Windows 8: All About The Touch

    June 2, 2011

Yes, operating system completists, Microsoft is ramping up for the next generation of their operating system, lovingly known as Windows 8. After the success of Windows 7 — that is, it wasn’t Vista — it’s almost safe to say the ire that usually followed a Microsoft operating system has largely died down. In fact, people are almost positive when it comes to a Windows update, something I never thought I would write… With a straight face, at least.

But here we are. After a leak or two of the Windows 8 environment — leaks that also got decent buzz — we now have Microsoft itself revealing aspects of the upcoming OS, and if the preview is anything to go by, the word of the day for Microsoft developers is touch. Touch technology, to be precise, because, thanks undoubtedly to the explosion of tablet computers, Windows 8 will feature an extensive level of touch for computer input.

Naturally, there’s a video of the technology in action, and, if you’re a fan of touch computing, your excitement level will probably increase exponentially:

According to a post over at the Microsoft news center, Julie Larson-Green, Corporate Vice President, Windows Experience, indicates the new touch technology will offer the following:

  • Fast launching of apps from a tile-based Start screen, which replaces the Windows Start menu with a customizable, scalable full-screen view of apps.
  • Live tiles with notifications, showing always up-to-date information from your apps.
  • Fluid, natural switching between running apps.
  • Convenient ability to snap and resize an app to the side of the screen, so you can really multitask using the capabilities of Windows.
  • Web-connected and Web-powered apps built using HTML5 and JavaScript that have access to the full power of the PC.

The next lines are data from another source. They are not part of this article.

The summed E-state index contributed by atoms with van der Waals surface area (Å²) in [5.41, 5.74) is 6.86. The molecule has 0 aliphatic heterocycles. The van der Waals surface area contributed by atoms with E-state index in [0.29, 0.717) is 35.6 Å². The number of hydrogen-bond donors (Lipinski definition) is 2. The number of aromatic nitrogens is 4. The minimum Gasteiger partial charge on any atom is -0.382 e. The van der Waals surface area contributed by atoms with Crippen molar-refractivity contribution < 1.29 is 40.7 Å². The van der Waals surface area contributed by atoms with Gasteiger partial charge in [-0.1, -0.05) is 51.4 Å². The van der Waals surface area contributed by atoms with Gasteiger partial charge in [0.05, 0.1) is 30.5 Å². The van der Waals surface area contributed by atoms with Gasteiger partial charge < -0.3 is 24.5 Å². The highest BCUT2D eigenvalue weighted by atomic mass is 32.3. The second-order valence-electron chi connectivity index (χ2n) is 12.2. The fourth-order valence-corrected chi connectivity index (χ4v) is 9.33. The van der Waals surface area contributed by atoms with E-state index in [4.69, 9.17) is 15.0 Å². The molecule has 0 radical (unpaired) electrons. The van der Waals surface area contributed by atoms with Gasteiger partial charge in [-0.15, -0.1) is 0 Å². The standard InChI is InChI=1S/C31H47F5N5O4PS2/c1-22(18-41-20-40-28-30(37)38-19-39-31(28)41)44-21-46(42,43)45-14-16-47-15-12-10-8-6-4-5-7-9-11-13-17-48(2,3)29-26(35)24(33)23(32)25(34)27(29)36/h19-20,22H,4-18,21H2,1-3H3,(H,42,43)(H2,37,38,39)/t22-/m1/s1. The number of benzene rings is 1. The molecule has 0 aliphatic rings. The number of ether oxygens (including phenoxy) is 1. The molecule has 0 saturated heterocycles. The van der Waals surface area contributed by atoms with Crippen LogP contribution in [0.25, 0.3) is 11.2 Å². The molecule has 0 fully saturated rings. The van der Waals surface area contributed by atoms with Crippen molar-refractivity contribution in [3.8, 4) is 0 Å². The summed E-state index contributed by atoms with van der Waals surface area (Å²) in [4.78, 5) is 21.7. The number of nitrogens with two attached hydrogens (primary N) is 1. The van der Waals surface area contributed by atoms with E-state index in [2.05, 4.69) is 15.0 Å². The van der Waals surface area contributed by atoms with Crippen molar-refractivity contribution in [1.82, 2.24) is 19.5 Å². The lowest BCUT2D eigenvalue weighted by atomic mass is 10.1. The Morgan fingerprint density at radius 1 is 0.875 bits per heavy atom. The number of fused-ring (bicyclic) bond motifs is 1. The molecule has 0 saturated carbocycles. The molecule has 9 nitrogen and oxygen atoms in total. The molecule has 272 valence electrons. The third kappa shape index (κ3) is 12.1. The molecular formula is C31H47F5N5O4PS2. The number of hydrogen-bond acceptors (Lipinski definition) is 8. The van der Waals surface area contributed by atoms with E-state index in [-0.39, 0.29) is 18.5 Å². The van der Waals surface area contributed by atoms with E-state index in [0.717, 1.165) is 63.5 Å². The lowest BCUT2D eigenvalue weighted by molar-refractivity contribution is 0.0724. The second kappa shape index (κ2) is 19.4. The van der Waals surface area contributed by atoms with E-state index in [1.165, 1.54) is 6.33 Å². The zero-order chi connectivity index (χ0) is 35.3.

• Fully touch-optimized browsing, with all the power of hardware-accelerated Internet Explorer 10.
  • Something that stood out to this writer was the use of the word/phrase “apps,” as opposed to “programs” when describing various software packages for the Windows 8 environment. Apparently, adopting terminology used primarily to describe mobile computing programs is being done to offer a level of familiarity between the two methods of personal computing. By using the phrase “apps,” mobile users now identify with the concept of “home” computing.

    It’s pretty humorous such a forced adoption is required to stimulate interest.

    Anyway, for those of you who couldn’t care less about touch computing — guilty — Larson-Green indicates the standard input for home computing, a keyboard and a mouse, will work just as well as touch.

    Although the new user interface is designed and optimized for touch, it works equally well with a mouse and keyboard. Our approach means no compromises — you get to use whatever kind of device you prefer, with peripherals you choose, to run the apps you love. This is sure to inspire a new generation of hardware and software development, improving the experience for PC users around the world.

    The “multiple approaches to getting an individual task done” strategy has been embedded in the Windows environment since at least Windows 98. In regards to the Windows OS, there’s normally more than one way to accomplish a task, like saving, for instance. Ctrl-S or File > Save via the menu are both commands that instruct the program to save whatever document/file is being used.

    Touch technology simply introduces another method with which to accomplish Windows tasks.

    What say you? Are you interested in touch technology for the home computing market or is just another bell/whistle you’ll ignore, favoring the tried and true methods that work for when you’re using your computer? Let us know in the comments.